In October 2000, Blue Ridge Paper Products Inc (BRPP) hired Jessica Ellis. By Christmas of that year, she was playing a major role in implementing a program that would not only serve to control health care costs for the company but would change the lives of many of its employees.
Headquartered in Canton, NC, BRPP operates another mill in Waynesville, NC, as well as DairyPak plants in Georgia, Iowa, Ohio, and Virginia. With more than 2000 employees, health and safety for this self-insured organization is no small affair. Due to the dangers associated with milling paper, emergency medical technicians (EMTs) are on-site 24 hours a day at the organization?s Canton facility.
Back in 2000, these same EMTs noted a remarkable incidence of diabetes among Canton employees, and benefits personnel decided that a disease management program was the best way to respond. When Ellis arrived at her new post, her superior, Bonnie Blackley, instructed her to research ways in which BRPP could establish its own version of the Asheville Project.
The initiative was launched in the Canton facility in January 2001. At first, BRPP did not work with pharmacists, opting instead to use the medical expertise of its in-house EMTs. Soon after, the model established in Canton was rolled out across the entire organization to provide a full population health management program, with the participation of pharmacists and other medical professionals. ?I don?t think there is any type of health condition that we don?t have a program for,? Ellis notes. She serves as the company?s corporate manager of disability programs.
Participants must fulfill several conditions: for example, diabetes patients must attend a diabetes education seminar, monitor hemoglobin A1C and cholesterol levels regularly, and attend scheduled appointments with their monitoring specialists. Annual dental and eye exams also are part of the program, and all medications must be obtained through specified pharmacies. ?We have always required that they get their medications at specific places,? Ellis explains. ?At first, a lot of pharmacies didn?t understand when someone came in to get his or her medication. The pharmacy would try to charge the patient, who would say, ?No, I?m in the diabetes program, so I don?t have to pay.??
In Canton, employees enjoy the added benefit of using the company?s own dedicated facility, the Blue Ridge Paper Products Inc. Family Medical Center & Pharmacy, which only serves those covered under the manufacturer?s insurance.
Pamela Garrett, BRPP?s benefits service center supervisor, notes that the diabetes education seminars offer employees a networking vehicle through which they can compare notes with other people suffering from the same disease. The dedicated pharmacy in Canton also provides a sense of community. ?One of the big boosts to our program locally is that we have our own clinic and pharmacy,? she says. ?Our diabetic patients are being seen here by the nurse in our clinic in conjunction with the pharmacy over there.?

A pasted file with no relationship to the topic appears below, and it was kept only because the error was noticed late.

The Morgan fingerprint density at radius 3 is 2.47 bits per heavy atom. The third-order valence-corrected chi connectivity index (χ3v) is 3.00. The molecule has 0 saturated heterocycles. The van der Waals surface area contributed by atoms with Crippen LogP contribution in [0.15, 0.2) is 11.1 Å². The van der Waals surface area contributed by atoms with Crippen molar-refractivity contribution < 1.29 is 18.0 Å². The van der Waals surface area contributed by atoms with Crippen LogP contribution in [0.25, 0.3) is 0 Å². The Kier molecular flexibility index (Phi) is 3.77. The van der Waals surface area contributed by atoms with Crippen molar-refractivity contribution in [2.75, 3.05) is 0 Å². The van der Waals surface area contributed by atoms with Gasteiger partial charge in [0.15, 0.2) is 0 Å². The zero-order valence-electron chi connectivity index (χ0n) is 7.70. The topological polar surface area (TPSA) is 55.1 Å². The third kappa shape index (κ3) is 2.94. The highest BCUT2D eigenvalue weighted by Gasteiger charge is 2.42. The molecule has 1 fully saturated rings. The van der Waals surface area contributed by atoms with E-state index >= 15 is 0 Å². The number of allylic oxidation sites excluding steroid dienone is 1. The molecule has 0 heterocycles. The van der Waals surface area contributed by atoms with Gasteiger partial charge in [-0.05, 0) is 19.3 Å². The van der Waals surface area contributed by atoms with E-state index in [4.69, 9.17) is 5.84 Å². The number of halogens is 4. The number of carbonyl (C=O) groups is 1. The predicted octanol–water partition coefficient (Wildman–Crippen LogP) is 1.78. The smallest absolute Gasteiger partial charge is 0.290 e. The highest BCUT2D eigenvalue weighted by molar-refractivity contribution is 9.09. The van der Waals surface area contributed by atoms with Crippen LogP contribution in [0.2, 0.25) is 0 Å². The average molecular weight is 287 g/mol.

In modifying the Asheville model for BRPP, Blackley and Ellis drew up a program that was in line with BRPP?s specific capacities and restrictions. ?We decided that we would give them a free meter, free supplies for the meter, and the medications,? Ellis relays. ?We couldn?t do dermal medical equipment, such as insulin pumps.? Determining which medications to cover was also a challenge. ?People would say, ?You need to pay for my heart medication, or my kidney medication, because I wouldn?t be on that if I didn?t have diabetes.?? Eventually, it was decided that BRPP could not cover these auxiliary medications.
Ellis notes that by 2004, benefits personnel began noticing the model?s effect on BRPP?s medical costs. ?When most every company that offers group medical is seeing double-digit increases, we are staying relatively flat,? she says. ?We fully believe that it has to be our health population program.?
Before being diagnosed as a type 2 diabetic with high blood pressure, Mike Rhinehart admits he paid little attention to his health. Thanks to his employer?s implementation of a health management program? based on the project pioneered by the City of Asheville?Rhinehart is not only health conscious, he feels great.
?My A1C was 7.1 when I started, and it?s 5.7 now,? he recounts, adding that his blood pressure levels are now back to normal. ?I have gone from 256 pounds down to 216 pounds. I have stopped smoking. I am 60 years old, and I am more flexible than I have been in about 10 years because I exercise once or twice a week. I feel better just generally.? A swing shift worker, Rhinehart adds that it is now easier for him to get through the night shifts, and work in general is less taxing.
These changes took place gradually, and Rhinehart recounts that because of this, they were not that difficult to make. ?I worked with the program, my coach, and one of the paramedics down in the mill who monitors my glucose levels. He reads my meter and then puts out a report for me to give to my doctor,? he says. ?I didn?t lose 40 pounds overnight.?
Rhinehart notes that the mandatory diabetes education program served as a strong motivator for him to turn things around. ?The program works,? he says. ?They teach you to read labels. I didn?t pay any attention to labels on food; whatever was there and cheap, I bought.? Now, Rhinehart shops for quality over price. ?If I have to pay a little more for it because it suits my needs, I will do that, because it?s my health. I care about my health now probably more than I ever have. The program that I went to at the hospital really opened my eyes about what diabetes can do, and what it can lead to.?
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